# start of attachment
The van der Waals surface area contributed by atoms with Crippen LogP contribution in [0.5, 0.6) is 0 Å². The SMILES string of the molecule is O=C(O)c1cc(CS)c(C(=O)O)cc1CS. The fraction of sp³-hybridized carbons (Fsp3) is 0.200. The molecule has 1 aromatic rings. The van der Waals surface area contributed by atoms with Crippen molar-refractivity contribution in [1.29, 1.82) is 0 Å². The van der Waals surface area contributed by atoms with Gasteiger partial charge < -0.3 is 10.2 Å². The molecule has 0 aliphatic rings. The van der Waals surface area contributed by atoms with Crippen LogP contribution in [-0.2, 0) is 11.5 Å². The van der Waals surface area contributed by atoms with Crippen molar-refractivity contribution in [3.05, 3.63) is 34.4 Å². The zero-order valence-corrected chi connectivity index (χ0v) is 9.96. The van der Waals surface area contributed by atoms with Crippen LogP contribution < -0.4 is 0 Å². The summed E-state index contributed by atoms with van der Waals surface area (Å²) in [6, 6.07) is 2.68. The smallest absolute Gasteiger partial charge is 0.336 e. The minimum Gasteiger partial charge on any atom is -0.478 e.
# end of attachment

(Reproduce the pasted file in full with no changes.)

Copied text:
The van der Waals surface area contributed by atoms with Crippen LogP contribution in [0.5, 0.6) is 0 Å². The SMILES string of the molecule is O=C(O)c1cc(CS)c(C(=O)O)cc1CS. The fraction of sp³-hybridized carbons (Fsp3) is 0.200. The molecule has 1 aromatic rings. The van der Waals surface area contributed by atoms with Crippen molar-refractivity contribution in [1.29, 1.82) is 0 Å². The van der Waals surface area contributed by atoms with Gasteiger partial charge < -0.3 is 10.2 Å². The molecule has 0 aliphatic rings. The van der Waals surface area contributed by atoms with Crippen LogP contribution in [-0.2, 0) is 11.5 Å². The van der Waals surface area contributed by atoms with Crippen molar-refractivity contribution in [3.05, 3.63) is 34.4 Å². The zero-order valence-corrected chi connectivity index (χ0v) is 9.96. The van der Waals surface area contributed by atoms with Crippen LogP contribution < -0.4 is 0 Å². The summed E-state index contributed by atoms with van der Waals surface area (Å²) in [6, 6.07) is 2.68. The smallest absolute Gasteiger partial charge is 0.336 e. The minimum Gasteiger partial charge on any atom is -0.478 e.